That's a good call.

I do think that the somewhat unexpected success of Collier and Dangerfield could lead to UConn players again getting a bump in draft position (something that hadn't seemed as true lately).


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PostPosted: 10/08/20 11:07 am    ::: Reply Reply with quote

PUmatty wrote:
root_thing wrote:
Evina Westbrook is sort of interesting. She could be the sleeper who really shoots up the draft board. Westbrook put up roughly 15 ppg and 5 apg with OK efficiency (42%/38%/72%; 1.6 ATO) as a sophomore. She did that while playing point guard at 6-0. If Evina can duplicate those numbers with improved efficiency, then she’d be in great shape for this draft – especially coming out of UConn. Admittedly a lot of “if’s” involved. If there is a college season. If Westbrook plays well. If she enters the draft early. If she plays point guard. Paige Bueckers may very well end up being UConn’s PG or they could split the duties. Quality point guards with size aren’t that common so it would raise Evina's stock. Even if Westbrook only plays SG, having that extra ballhandling and playmaking ability makes her more valuable. Should everything fall into place for Westbrook, I believe she can contend for a lottery slot in this weak draft.


That's a good call.

I do think that the somewhat unexpected success of Collier and Dangerfield could lead to UConn players again getting a bump in draft position (something that hadn't seemed as true lately).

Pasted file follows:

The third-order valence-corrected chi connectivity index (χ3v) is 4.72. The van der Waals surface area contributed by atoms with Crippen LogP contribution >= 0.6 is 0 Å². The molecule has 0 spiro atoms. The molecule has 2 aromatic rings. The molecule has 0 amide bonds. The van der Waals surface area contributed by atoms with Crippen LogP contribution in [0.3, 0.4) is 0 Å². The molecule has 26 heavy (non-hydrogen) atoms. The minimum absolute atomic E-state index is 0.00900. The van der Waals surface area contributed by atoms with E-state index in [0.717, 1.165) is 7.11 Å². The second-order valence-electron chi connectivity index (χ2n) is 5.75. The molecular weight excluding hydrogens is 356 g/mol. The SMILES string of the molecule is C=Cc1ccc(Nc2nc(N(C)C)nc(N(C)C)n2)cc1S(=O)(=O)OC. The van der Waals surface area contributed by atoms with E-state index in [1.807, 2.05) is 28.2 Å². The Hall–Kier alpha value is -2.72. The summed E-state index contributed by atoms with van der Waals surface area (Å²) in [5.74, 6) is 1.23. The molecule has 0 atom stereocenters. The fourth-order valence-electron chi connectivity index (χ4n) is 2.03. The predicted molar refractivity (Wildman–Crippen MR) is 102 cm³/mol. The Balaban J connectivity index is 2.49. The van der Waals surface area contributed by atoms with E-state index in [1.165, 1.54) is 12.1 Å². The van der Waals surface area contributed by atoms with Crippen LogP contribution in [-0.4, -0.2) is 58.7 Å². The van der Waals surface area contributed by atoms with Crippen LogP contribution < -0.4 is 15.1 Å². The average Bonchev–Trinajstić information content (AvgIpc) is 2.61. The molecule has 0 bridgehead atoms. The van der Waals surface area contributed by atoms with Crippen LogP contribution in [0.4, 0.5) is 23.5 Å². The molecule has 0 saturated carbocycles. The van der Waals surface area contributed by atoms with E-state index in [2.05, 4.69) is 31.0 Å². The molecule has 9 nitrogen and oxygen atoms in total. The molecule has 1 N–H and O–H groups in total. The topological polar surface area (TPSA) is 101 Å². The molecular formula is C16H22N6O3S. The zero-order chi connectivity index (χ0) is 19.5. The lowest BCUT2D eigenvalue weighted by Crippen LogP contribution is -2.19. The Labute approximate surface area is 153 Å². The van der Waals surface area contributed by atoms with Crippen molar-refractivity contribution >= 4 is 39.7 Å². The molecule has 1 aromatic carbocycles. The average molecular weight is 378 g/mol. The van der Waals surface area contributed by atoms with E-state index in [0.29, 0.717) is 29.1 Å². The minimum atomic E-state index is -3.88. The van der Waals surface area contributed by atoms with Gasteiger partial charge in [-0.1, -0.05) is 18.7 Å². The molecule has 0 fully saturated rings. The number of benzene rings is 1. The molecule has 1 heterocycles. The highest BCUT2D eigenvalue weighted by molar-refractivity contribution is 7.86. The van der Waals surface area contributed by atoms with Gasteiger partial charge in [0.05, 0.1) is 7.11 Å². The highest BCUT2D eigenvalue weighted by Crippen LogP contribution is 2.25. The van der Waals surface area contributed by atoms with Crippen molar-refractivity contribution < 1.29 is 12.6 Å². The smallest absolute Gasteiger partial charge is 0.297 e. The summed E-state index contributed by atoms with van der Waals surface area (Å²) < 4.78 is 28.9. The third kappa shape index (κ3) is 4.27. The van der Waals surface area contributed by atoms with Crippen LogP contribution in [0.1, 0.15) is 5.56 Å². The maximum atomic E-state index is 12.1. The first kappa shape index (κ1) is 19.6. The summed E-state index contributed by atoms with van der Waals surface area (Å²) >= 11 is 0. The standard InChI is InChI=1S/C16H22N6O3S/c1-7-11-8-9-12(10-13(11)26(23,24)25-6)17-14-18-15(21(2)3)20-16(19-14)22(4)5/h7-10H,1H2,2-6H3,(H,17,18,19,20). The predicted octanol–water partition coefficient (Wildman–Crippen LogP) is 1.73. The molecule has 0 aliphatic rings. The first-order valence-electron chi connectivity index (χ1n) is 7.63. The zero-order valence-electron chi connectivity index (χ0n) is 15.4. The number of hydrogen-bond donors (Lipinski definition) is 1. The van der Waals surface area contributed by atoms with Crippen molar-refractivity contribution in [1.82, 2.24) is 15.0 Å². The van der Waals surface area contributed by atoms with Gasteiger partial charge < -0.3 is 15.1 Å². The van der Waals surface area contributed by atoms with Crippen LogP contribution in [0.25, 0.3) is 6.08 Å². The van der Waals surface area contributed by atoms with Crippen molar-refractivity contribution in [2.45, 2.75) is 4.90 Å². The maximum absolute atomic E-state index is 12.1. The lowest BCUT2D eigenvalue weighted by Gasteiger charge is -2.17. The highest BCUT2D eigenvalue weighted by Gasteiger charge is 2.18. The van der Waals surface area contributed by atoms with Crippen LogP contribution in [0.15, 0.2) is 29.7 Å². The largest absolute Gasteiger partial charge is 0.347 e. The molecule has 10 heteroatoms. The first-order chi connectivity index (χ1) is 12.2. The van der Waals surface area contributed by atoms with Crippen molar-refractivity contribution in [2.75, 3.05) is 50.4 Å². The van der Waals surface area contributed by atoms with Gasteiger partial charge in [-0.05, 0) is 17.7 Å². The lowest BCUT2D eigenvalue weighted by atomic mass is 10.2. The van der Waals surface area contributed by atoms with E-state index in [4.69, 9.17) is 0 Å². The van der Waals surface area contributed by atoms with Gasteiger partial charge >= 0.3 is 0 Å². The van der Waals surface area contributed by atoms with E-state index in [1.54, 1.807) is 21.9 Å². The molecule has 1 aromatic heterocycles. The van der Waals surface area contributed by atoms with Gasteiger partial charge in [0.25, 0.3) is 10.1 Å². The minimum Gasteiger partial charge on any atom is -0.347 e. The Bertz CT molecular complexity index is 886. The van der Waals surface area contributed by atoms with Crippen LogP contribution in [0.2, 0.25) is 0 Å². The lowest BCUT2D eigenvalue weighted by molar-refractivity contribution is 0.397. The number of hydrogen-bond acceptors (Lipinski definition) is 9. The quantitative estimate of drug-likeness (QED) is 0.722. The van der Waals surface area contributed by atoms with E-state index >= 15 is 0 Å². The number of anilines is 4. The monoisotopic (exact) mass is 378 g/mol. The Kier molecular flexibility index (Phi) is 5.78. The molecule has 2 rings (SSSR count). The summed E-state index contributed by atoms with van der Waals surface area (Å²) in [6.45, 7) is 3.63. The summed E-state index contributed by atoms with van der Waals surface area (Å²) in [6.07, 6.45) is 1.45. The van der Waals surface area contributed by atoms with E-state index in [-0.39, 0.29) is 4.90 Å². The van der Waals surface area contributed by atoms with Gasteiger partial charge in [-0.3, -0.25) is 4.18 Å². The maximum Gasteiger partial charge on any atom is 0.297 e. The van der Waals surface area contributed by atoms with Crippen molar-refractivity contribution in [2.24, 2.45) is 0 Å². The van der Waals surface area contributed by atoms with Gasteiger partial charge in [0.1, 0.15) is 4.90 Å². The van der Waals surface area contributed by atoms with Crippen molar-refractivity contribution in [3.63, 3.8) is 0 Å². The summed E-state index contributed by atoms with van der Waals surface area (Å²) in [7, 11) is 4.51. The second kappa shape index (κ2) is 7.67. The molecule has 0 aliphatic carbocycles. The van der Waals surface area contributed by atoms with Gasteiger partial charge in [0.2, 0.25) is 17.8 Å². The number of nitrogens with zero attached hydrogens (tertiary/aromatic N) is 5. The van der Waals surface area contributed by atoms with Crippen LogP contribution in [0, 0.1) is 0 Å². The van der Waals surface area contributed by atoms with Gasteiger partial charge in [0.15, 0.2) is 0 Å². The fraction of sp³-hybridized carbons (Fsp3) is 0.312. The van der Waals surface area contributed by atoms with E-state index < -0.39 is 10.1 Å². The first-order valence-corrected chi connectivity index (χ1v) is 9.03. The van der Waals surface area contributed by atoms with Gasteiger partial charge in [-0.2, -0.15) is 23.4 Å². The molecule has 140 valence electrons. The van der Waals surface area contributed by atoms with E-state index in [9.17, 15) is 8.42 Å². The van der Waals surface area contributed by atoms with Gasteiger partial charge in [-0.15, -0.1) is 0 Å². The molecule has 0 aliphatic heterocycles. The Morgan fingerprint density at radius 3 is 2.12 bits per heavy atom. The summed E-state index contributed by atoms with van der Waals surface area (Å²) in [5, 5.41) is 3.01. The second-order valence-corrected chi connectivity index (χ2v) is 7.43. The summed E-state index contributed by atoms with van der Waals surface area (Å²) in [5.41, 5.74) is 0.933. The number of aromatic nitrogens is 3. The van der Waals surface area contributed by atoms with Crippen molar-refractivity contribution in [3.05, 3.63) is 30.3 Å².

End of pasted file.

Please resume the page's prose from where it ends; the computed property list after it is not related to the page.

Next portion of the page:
I disagree with that because Katie Lou Samuelson and Gabby Williams both were drafted higher than their projected draft order.


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PostPosted: 10/10/20 7:29 am    ::: Reply Reply with quote

its really always a guess.
i think collier would be producing the same on almost any team in the league... however, dangerfield needed the right situation/team to draft her.

samuelson or williams might not necessarily be in the right situation, still (williams moreso).


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PostPosted: 10/12/20 1:37 pm    ::: Reply Reply with quote

no way Atlanta would take McDonald. She's a double for Carter and Carter is now clearly their girl. They will take a big.



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PostPosted: 10/13/20 9:22 am    ::: Reply Reply with quote

snlMINAJ wrote:
its really always a guess.
i think collier would be producing the same on almost any team in the league... however, dangerfield needed the right situation/team to draft her.


They both needed the right opportunity. For Collier, it was Maya sitting out and Christmas being hurt. Also Zandalisini was also hurt and didn’t show up. It’s conceivable that Collier could have beaten out Zandalasini, but if the other two were available, Collier wouldn’t have been given the same opportunity she was given and she definitely wasn’t winning ROY.

Not to mention, Augustus was out a lot of the season. So Collier was basically the SF by default, and it worked out pretty well as often is the case when Reeve is forced to play a rookie as a starter. It worked out well for Dantas in 2014 in a similar situation.